Lori Bocklund uses the Phoenix approach with customers. It’s all about pressing the reset button. If you could start completely from scratch today in 2019 and get your customer experience right, regardless of legacy tools or technology, what would you do?
The answer we see jumping out and begging for attention? Lean in to your agents and make it easier for them to do their jobs.
For too long, agents have suffered at the endless interfaces of difficult technology and a suite of tools that don’t work together. And contact centers leaders are taking notice of the problems that come with this clunky way of working. Some 36 percent of contact center leaders plan to improve their agent desktop and dashboard experience in 2019. And, in Lori’s own research, poor desktop tools topped agent attrition as the top challenge for contact centers this year.
“Contact center people are heroic people,” said Lori. “They find a way to make it work and they solve problems and, you know, they really do a good job of dealing with that. But they shouldn’t have to fight technology all day.”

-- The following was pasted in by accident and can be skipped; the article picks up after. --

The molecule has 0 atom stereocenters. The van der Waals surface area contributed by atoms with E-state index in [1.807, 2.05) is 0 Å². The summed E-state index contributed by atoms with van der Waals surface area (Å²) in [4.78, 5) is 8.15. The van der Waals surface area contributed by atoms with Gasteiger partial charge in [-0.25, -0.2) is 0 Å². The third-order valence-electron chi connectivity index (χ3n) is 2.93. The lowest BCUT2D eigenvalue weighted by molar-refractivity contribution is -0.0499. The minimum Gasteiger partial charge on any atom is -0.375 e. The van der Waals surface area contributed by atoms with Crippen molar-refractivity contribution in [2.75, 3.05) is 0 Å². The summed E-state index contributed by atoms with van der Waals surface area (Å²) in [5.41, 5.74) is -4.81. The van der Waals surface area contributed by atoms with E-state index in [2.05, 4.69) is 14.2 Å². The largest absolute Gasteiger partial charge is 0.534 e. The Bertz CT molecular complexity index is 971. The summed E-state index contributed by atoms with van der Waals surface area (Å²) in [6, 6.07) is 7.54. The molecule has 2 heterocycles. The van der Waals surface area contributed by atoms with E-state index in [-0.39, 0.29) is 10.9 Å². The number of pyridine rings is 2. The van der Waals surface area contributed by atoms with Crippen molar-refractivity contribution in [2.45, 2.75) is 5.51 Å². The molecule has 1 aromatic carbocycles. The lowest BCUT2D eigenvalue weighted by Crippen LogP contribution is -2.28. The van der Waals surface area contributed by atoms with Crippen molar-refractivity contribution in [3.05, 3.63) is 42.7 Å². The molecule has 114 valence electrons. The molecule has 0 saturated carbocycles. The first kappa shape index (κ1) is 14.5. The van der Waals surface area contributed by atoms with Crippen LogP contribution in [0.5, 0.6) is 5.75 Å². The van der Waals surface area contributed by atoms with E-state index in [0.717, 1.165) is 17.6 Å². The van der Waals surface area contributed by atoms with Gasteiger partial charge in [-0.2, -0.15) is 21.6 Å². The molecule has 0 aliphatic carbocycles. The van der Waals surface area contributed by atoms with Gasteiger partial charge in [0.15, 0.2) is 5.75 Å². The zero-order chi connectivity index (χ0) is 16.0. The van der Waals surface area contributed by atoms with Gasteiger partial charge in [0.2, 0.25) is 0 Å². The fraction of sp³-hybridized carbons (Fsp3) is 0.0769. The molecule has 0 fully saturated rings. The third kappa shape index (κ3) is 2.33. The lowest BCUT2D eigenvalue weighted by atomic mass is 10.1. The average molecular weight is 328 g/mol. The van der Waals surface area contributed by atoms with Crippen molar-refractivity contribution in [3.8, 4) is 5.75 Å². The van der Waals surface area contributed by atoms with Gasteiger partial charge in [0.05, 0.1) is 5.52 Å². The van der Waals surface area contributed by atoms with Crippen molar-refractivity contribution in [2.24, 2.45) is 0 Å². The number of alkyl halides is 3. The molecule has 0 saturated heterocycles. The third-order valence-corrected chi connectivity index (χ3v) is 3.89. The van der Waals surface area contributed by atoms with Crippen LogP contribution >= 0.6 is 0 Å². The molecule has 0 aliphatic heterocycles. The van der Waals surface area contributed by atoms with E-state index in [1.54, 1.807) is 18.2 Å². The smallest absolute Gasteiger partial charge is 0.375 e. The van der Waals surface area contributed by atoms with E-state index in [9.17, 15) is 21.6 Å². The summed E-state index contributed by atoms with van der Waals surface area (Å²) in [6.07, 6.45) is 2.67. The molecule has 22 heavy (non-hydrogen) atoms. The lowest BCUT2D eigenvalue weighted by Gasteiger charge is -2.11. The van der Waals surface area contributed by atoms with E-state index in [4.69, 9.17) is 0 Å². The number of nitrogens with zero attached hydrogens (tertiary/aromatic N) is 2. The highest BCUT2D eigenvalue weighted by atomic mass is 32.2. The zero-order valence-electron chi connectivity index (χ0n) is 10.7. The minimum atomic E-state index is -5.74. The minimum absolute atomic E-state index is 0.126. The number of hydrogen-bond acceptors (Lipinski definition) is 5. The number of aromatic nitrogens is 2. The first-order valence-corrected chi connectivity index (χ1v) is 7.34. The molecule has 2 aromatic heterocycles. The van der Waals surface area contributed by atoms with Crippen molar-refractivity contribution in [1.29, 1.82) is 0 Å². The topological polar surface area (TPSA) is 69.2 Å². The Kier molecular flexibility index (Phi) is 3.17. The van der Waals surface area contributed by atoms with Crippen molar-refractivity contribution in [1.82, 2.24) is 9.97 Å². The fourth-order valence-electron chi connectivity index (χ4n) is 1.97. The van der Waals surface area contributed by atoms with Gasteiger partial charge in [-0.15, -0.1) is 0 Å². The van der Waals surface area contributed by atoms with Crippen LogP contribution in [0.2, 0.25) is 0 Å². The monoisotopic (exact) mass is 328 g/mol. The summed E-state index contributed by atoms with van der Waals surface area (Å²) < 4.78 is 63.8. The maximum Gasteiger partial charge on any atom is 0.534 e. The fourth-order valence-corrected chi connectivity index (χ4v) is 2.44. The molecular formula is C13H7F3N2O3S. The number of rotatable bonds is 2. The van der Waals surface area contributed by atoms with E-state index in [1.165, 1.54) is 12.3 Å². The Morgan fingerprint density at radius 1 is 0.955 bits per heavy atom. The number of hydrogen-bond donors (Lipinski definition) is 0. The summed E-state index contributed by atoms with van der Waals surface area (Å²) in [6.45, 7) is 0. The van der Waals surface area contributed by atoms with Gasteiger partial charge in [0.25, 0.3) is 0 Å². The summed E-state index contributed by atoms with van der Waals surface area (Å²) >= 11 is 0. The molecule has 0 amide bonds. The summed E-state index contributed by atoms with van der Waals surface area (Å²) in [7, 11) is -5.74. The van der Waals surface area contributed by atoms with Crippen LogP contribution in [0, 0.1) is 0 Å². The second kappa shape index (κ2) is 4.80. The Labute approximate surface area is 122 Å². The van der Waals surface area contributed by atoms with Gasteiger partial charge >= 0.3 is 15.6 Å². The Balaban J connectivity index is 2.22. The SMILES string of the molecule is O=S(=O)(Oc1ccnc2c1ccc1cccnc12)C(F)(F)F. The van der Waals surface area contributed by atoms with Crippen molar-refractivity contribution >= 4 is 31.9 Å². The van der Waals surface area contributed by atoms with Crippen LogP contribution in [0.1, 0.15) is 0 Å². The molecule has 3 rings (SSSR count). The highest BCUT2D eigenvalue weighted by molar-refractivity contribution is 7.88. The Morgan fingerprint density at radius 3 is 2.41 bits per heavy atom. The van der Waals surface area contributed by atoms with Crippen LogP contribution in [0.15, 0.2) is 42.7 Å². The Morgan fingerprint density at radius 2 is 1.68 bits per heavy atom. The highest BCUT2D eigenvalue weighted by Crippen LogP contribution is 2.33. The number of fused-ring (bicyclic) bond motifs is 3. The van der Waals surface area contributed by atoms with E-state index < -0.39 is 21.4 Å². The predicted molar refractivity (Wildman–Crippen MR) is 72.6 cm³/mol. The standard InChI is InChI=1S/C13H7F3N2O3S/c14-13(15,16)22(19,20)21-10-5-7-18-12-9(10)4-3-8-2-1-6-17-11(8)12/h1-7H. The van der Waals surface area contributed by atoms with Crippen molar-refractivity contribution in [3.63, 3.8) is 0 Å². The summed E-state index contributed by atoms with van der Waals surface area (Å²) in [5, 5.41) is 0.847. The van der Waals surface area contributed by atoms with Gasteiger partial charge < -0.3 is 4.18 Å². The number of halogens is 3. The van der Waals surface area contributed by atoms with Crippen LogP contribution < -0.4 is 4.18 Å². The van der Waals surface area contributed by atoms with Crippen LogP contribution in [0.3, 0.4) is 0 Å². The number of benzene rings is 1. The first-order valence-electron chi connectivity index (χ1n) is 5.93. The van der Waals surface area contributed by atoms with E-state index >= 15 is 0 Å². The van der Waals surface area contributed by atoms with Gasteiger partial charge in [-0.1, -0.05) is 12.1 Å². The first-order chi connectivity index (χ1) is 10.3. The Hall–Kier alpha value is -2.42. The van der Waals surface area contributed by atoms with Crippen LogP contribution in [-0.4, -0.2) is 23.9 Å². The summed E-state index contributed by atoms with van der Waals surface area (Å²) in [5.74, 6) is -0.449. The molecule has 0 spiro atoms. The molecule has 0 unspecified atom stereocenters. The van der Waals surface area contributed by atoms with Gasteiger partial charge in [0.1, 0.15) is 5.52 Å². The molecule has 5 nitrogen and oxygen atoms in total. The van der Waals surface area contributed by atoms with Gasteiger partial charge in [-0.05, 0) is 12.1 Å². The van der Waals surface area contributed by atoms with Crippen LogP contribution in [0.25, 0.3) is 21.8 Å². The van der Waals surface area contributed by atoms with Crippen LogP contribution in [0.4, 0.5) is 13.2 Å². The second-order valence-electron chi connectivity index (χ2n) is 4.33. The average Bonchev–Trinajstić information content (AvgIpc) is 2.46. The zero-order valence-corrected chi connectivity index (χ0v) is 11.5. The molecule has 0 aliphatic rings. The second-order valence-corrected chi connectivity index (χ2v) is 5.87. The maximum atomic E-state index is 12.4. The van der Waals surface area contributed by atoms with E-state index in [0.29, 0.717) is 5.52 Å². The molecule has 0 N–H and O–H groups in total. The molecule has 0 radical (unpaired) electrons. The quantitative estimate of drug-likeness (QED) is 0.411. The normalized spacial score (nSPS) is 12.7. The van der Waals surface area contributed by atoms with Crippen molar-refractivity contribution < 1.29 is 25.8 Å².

Let better technology be your connection point instead of forcing that responsibility on the laps your agents.
Break down channel silos to let your agents connect easily with your customers, so they can focus on solving problems and having a conversation. Connect your CRM and your ticketing system to your communication channels, so your agents don’t surf through dozens of interfaces each day. And rope in your analytics and reporting too, so your agents have intelligent data on hand to inform their interactions. And so they can keep track of their progress towards larger goals.
“The agent desktop has historically been a pretty ugly place,” Lori said. “Let’s get it right this time and truly get to a place where that desktop is a better place to spend your day working. That’s not too much to ask.”
Wrapping it all up: What’s ahead for the contact center?
The top challenges facing modern contact centers are poor desktop tools and high agent attrition. And the top priorities for the same contact centers are employee engagement and agent empowerment.
Look at these challenges and priorities through the lens of omnichannel to see where you have opportunities to solve your toughest challenges and improve upon your noted priorities. The negatives of your poor desktop tools are only compounded when you layer on more and more communication channels. And that high-effort agent experience drives up your attrition rates, too.
“In an area where we have very low unemployment rates, people will move for $0.25 an hour, but they’ll also move for a less-stressful, easy-to-do job,” Lori explained.
Use omnichannel and better technology to create a more seamless experience for your agents, first. Eliminating effort from your AX will tackle your top two challenges in tandem, and it will create an environment that engages and empowers your agents, too.
The challenge to leave with: move beyond the buzzword and do something about omnichannel.